Have you ever met someone just a few times who then stays in your thoughts for years? A couple of years ago I was approached at the Post Office by a man who asked me for money. He was very young looking, probably about 22 or 23, and seemed extremely uncomfortable. There was something vulnerable and sweet about him that made me stop. I told him I’d have to check, since I seldom carried cash. He responded with an apology, then told me he was embarrassed but was hungry and really needed money to get some lunch. I told him I was glad he was embarrassed, because that feeling would motivate him to try hard to get a job and not have to ask strangers for money. Then he really opened up and told me he was trying to get a job, but before anyone would accept his application he had to have some ID. His California ID was supposed to arrive in about four more days, and then he could start applying for work at all the fast food places around. He even told me his name was Travis, shook my hand, and thanked me for what I gave him. I told him he reminded me of my grandson, and that if my grandson was in a similar situation I hoped someone would help him as well.
A few days later I saw Travis again, same place and same circumstances. I immediately said “Hi Travis,” and he stepped back, his face closed up into a defensive look. With a suspicious tone, he asked me how I knew his name. I reminded him of our previous conversation, and his posture changed completely. He remembered me, relaxed and started chattering away, even pulling out the new ID to show me. That started a pattern that continued for a few weeks. He always remembered me and would light up with a big smile. We’d talk about all kinds of things, and he always told me about the status of his different job applications. Sometimes I’d have money for him, other times I wouldn’t, but the warmth and conversations were always the same. I found myself looking for Travis on my daily Post Office trips. It was a pleasure talking to him, but I always hoped to hear he finally had a job.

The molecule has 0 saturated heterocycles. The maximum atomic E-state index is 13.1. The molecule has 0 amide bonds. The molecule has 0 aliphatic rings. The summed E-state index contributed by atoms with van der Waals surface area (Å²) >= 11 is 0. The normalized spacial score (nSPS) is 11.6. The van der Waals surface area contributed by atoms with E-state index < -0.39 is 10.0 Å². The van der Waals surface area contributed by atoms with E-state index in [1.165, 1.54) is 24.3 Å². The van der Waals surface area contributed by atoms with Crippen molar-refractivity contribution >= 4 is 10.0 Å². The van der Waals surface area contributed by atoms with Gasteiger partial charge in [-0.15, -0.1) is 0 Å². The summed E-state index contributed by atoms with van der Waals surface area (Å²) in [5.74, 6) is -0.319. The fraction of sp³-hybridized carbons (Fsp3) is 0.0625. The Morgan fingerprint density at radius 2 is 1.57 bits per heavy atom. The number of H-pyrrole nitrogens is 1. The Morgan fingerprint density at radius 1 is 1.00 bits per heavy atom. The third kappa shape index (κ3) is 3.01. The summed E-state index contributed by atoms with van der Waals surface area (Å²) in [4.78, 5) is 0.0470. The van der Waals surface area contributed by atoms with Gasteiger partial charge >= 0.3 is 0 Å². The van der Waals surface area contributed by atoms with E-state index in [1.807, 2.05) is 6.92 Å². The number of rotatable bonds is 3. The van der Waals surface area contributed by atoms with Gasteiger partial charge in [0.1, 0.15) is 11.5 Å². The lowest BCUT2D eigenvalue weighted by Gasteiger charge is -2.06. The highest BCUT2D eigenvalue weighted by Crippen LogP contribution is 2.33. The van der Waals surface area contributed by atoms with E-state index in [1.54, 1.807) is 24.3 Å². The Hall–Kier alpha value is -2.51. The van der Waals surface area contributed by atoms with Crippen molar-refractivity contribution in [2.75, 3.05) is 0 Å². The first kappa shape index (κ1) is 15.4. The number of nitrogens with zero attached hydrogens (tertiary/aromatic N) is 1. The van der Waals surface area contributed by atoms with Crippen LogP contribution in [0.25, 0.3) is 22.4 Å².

One day I realized it had been weeks since I’d seen him, and all I could do was send mental prayers that he was happily working somewhere and finally improving his life. I know there are many, much darker possible reasons for Travis’ absence that people have told me are actually more likely to be true than my rosy vision, but I just hope that he is doing well, wherever he is.
For some reason Travis has stayed in my mind, and I’ve talked about him a lot. He had a special feeling about him, a mixture of warmth, innocence, sweetness, and vulnerability that was impossible to resist. I worry that if he is still out on the street, he might have been beaten down, obscuring those characteristics I felt from him. Professionals have told me that one of the hardest things in life for the homeless and disabled is the feeling that they’ve become invisible. How awful to feel and believe you mattered so little that people could look right through you and not even see you. How painful and lonely that would be.
Now when I see someone sitting on the sidewalk or am approached by someone looking for help, I can’t help but think of Travis. We shared something special, and I will always remember him and what he taught me. I still rarely carry cash, but I can always take the time to look someone directly in the eyes, smile and say hi.